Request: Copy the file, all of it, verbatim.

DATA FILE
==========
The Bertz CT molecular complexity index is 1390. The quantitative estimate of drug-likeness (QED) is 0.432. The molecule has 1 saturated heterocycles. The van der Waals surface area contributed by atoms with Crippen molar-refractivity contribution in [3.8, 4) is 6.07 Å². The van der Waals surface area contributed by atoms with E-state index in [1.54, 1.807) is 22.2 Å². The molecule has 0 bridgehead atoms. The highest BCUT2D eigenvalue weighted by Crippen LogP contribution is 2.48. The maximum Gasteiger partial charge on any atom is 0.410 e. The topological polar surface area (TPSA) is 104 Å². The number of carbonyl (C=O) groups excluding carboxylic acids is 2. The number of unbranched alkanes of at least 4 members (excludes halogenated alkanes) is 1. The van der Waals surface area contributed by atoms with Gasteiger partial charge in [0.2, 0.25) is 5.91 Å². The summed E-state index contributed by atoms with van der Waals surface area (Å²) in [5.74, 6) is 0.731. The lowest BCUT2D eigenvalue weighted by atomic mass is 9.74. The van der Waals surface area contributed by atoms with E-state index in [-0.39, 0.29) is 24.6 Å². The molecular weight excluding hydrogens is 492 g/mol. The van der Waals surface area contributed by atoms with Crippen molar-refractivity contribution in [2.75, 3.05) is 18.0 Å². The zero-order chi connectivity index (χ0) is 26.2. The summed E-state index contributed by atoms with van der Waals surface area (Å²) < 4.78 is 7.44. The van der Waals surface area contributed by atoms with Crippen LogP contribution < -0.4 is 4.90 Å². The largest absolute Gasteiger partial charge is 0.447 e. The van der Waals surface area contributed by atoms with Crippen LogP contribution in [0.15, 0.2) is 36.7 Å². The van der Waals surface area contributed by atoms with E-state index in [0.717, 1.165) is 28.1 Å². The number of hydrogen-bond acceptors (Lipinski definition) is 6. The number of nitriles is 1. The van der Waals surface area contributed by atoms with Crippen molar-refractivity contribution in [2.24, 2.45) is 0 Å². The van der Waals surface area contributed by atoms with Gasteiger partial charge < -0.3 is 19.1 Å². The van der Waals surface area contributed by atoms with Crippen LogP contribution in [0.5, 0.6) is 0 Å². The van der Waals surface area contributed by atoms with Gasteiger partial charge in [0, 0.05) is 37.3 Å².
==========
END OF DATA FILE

The Bertz CT molecular complexity index is 1390. The quantitative estimate of drug-likeness (QED) is 0.432. The molecule has 1 saturated heterocycles. The van der Waals surface area contributed by atoms with Crippen molar-refractivity contribution in [3.8, 4) is 6.07 Å². The van der Waals surface area contributed by atoms with E-state index in [1.54, 1.807) is 22.2 Å². The molecule has 0 bridgehead atoms. The highest BCUT2D eigenvalue weighted by Crippen LogP contribution is 2.48. The maximum Gasteiger partial charge on any atom is 0.410 e. The topological polar surface area (TPSA) is 104 Å². The number of carbonyl (C=O) groups excluding carboxylic acids is 2. The number of unbranched alkanes of at least 4 members (excludes halogenated alkanes) is 1. The van der Waals surface area contributed by atoms with Gasteiger partial charge in [0.2, 0.25) is 5.91 Å². The summed E-state index contributed by atoms with van der Waals surface area (Å²) in [5.74, 6) is 0.731. The lowest BCUT2D eigenvalue weighted by atomic mass is 9.74. The van der Waals surface area contributed by atoms with E-state index in [-0.39, 0.29) is 24.6 Å². The molecular weight excluding hydrogens is 492 g/mol. The van der Waals surface area contributed by atoms with Crippen molar-refractivity contribution in [2.75, 3.05) is 18.0 Å². The zero-order chi connectivity index (χ0) is 26.2. The summed E-state index contributed by atoms with van der Waals surface area (Å²) < 4.78 is 7.44. The van der Waals surface area contributed by atoms with Crippen LogP contribution < -0.4 is 4.90 Å². The largest absolute Gasteiger partial charge is 0.447 e. The van der Waals surface area contributed by atoms with Crippen LogP contribution in [0.15, 0.2) is 36.7 Å². The van der Waals surface area contributed by atoms with E-state index in [0.717, 1.165) is 28.1 Å². The number of hydrogen-bond acceptors (Lipinski definition) is 6. The number of nitriles is 1. The van der Waals surface area contributed by atoms with Crippen molar-refractivity contribution in [2.24, 2.45) is 0 Å². The van der Waals surface area contributed by atoms with Gasteiger partial charge < -0.3 is 19.1 Å². The van der Waals surface area contributed by atoms with Crippen LogP contribution in [0.5, 0.6) is 0 Å². The van der Waals surface area contributed by atoms with Gasteiger partial charge in [0, 0.05) is 37.3 Å².